Plaintiff Cody Pyle, who attempted the Herbalife business in Oklahoma, spent thousands of dollars a month to qualify for full participation in these events: “Diligent attendance at every event was not delivering any success for Cody Pyle. And at each of these events, speaker after speaker touted the necessity of qualifying VIP for events if one truly wanted to have life changing success with the Herbalife business opportunity. Attendees were told that there would be a direct correlation between VIP qualifications and the size of their Herbalife paychecks. Over Cody’s two-year involvement with Herbalife he averaged 2451 in personally purchased volume points per month. But for three consecutive months beginning February 2016, Mr. Pyle purchased almost triple that amount of volume in a conscious effort to ‘qualify for everything’ at events as per instructed.”
Payment of Commissions on Ineligible Volume
It’s not surprising that top distributors push their organizations to qualify for everything, given that all this qualification volume stands to benefit them in the form of commissions, bonuses, and advancement in the marketing plan.
The complaint describes a President’s Team member urging her downline to go to the Extravaganza: “On that call, Defendant Dani Edwards states that Extravaganza attendance ‘completely transformed’ her life, allowing her to build up what she called ‘legacy’ wealth in just five years. She says she knows many people are ‘putting together every single penny that they have,’ to be able to attend the event. She claims it will be worth overcoming any ‘excuse’ not to attend, including; insufficient funds, an unsupportive spouse, a job, or the need to take care of children. Whatever a person’s financial or emotional position, Defendant Dani Edwards claims that, `it is vital that you do whatever you have to do to get to this event.’ ”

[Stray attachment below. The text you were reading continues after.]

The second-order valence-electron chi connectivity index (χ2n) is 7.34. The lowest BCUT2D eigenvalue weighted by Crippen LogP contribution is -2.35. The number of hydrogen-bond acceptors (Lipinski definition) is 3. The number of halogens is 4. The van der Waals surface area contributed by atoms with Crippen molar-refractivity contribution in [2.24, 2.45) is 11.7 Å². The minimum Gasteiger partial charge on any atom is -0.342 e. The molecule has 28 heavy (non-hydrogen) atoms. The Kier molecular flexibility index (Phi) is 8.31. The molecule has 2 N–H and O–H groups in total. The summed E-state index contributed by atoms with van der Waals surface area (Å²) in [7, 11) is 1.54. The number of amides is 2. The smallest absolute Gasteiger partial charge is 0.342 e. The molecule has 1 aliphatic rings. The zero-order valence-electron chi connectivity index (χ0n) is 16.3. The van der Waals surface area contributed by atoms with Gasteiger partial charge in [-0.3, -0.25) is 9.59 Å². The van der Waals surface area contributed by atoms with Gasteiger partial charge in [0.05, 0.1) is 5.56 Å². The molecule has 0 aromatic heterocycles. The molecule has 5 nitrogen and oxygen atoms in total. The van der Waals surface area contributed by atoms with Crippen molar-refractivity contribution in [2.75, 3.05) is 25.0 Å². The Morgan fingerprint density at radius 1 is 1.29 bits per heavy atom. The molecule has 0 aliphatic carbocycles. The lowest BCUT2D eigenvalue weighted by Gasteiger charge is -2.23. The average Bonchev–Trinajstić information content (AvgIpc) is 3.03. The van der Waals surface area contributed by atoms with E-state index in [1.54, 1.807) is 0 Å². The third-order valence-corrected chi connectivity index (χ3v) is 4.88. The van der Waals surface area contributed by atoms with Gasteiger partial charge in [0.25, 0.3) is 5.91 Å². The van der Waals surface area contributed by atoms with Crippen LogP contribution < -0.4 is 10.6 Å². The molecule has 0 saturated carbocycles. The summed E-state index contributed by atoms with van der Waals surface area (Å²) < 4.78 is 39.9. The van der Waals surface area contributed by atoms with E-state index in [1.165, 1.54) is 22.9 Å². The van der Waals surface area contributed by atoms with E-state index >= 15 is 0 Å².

This do-whatever-it-takes message from the top may contribute to another violation of the FTC Order by encouraging distributors to falsify the purchases they make as “Documented Volume.”
One of the conditions of the FTC settlement requires Herbalife distributors to specify whether their purchases from the company are “Documented Volume” or “Undocumented Volume.” Documented volume, which counts toward figuring commissions and other benefits, is volume purchased by “Preferred Customers,” individuals who sign up with Herbalife just to get a discount on the products for their own consumption, and volume purchased by a distributor that is later sold in a profitable transaction to a retail customer. Distributors must show proof of these retail sales by sending receipts, with identifying customer information, to Herbalife.
But how does a struggling distributor – who lacks Preferred Customers and Retail Customers – manage to qualify for training and VIP treatment to jumpstart his business? He’s not eligible for success training because he doesn’t have enough volume. He doesn’t have enough volume because he has not been to success training. It’s a Catch-22.
The Circle of Success system, as described in Rodgers v. Herbalife, appears to encourage distributors to buy the necessary qualification volume themselves and then to falsify receipts. If distributors are doing this, then Herbalife’s business violates the FTC Order by rewarding upline distributors based on ineligible volume.